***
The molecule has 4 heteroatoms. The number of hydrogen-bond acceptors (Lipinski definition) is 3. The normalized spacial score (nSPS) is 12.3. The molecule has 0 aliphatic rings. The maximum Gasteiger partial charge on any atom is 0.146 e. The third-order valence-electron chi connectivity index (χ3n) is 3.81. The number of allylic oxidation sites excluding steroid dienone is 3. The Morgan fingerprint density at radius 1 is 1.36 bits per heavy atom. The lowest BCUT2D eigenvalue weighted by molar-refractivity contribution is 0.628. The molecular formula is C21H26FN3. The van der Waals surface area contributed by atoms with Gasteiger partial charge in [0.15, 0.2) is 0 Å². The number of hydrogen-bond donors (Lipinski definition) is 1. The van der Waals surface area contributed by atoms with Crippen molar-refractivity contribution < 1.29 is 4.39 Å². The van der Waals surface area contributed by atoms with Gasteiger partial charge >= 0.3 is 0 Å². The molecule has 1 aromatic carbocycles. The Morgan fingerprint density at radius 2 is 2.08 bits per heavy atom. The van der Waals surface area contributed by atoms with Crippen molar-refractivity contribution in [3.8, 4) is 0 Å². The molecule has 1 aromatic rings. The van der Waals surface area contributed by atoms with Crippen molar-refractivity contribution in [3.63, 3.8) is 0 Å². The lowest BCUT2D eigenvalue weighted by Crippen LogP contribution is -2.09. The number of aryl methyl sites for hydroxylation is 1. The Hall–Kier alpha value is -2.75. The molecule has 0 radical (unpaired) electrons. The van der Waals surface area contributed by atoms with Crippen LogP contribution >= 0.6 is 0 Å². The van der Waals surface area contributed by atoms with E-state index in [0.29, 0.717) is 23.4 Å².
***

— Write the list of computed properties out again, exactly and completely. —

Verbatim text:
The molecule has 4 heteroatoms. The number of hydrogen-bond acceptors (Lipinski definition) is 3. The normalized spacial score (nSPS) is 12.3. The molecule has 0 aliphatic rings. The maximum Gasteiger partial charge on any atom is 0.146 e. The third-order valence-electron chi connectivity index (χ3n) is 3.81. The number of allylic oxidation sites excluding steroid dienone is 3. The Morgan fingerprint density at radius 1 is 1.36 bits per heavy atom. The lowest BCUT2D eigenvalue weighted by molar-refractivity contribution is 0.628. The molecular formula is C21H26FN3. The van der Waals surface area contributed by atoms with Gasteiger partial charge in [0.15, 0.2) is 0 Å². The number of hydrogen-bond donors (Lipinski definition) is 1. The van der Waals surface area contributed by atoms with Crippen molar-refractivity contribution < 1.29 is 4.39 Å². The van der Waals surface area contributed by atoms with Gasteiger partial charge >= 0.3 is 0 Å². The molecule has 1 aromatic carbocycles. The Morgan fingerprint density at radius 2 is 2.08 bits per heavy atom. The van der Waals surface area contributed by atoms with Crippen molar-refractivity contribution in [3.8, 4) is 0 Å². The molecule has 1 aromatic rings. The van der Waals surface area contributed by atoms with Crippen molar-refractivity contribution in [3.63, 3.8) is 0 Å². The lowest BCUT2D eigenvalue weighted by Crippen LogP contribution is -2.09. The number of aryl methyl sites for hydroxylation is 1. The Hall–Kier alpha value is -2.75. The molecule has 0 radical (unpaired) electrons. The van der Waals surface area contributed by atoms with Crippen LogP contribution >= 0.6 is 0 Å². The van der Waals surface area contributed by atoms with E-state index in [0.29, 0.717) is 23.4 Å².